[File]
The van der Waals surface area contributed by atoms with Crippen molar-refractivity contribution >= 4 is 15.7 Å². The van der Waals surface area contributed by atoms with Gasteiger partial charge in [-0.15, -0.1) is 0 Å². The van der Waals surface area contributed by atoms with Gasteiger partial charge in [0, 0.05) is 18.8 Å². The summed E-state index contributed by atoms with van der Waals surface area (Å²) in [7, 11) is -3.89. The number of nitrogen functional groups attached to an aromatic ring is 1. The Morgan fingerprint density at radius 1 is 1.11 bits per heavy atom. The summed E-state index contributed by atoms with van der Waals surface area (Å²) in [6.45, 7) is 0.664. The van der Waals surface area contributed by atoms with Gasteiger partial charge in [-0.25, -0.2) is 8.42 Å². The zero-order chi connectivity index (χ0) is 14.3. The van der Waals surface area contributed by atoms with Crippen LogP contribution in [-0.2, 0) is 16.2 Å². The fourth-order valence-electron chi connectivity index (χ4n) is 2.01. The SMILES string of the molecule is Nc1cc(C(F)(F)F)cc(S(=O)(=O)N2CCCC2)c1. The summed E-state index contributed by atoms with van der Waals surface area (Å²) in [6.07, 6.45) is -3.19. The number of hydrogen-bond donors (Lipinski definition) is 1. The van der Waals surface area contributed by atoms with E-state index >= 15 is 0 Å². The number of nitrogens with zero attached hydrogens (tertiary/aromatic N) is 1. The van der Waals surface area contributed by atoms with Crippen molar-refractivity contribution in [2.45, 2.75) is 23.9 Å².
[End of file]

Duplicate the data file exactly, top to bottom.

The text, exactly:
The van der Waals surface area contributed by atoms with Crippen molar-refractivity contribution >= 4 is 15.7 Å². The van der Waals surface area contributed by atoms with Gasteiger partial charge in [-0.15, -0.1) is 0 Å². The van der Waals surface area contributed by atoms with Gasteiger partial charge in [0, 0.05) is 18.8 Å². The summed E-state index contributed by atoms with van der Waals surface area (Å²) in [7, 11) is -3.89. The number of nitrogen functional groups attached to an aromatic ring is 1. The Morgan fingerprint density at radius 1 is 1.11 bits per heavy atom. The summed E-state index contributed by atoms with van der Waals surface area (Å²) in [6.45, 7) is 0.664. The van der Waals surface area contributed by atoms with Gasteiger partial charge in [-0.25, -0.2) is 8.42 Å². The zero-order chi connectivity index (χ0) is 14.3. The van der Waals surface area contributed by atoms with Crippen LogP contribution in [-0.2, 0) is 16.2 Å². The fourth-order valence-electron chi connectivity index (χ4n) is 2.01. The SMILES string of the molecule is Nc1cc(C(F)(F)F)cc(S(=O)(=O)N2CCCC2)c1. The summed E-state index contributed by atoms with van der Waals surface area (Å²) in [6.07, 6.45) is -3.19. The number of hydrogen-bond donors (Lipinski definition) is 1. The van der Waals surface area contributed by atoms with E-state index >= 15 is 0 Å². The number of nitrogens with zero attached hydrogens (tertiary/aromatic N) is 1. The van der Waals surface area contributed by atoms with Crippen molar-refractivity contribution in [2.45, 2.75) is 23.9 Å².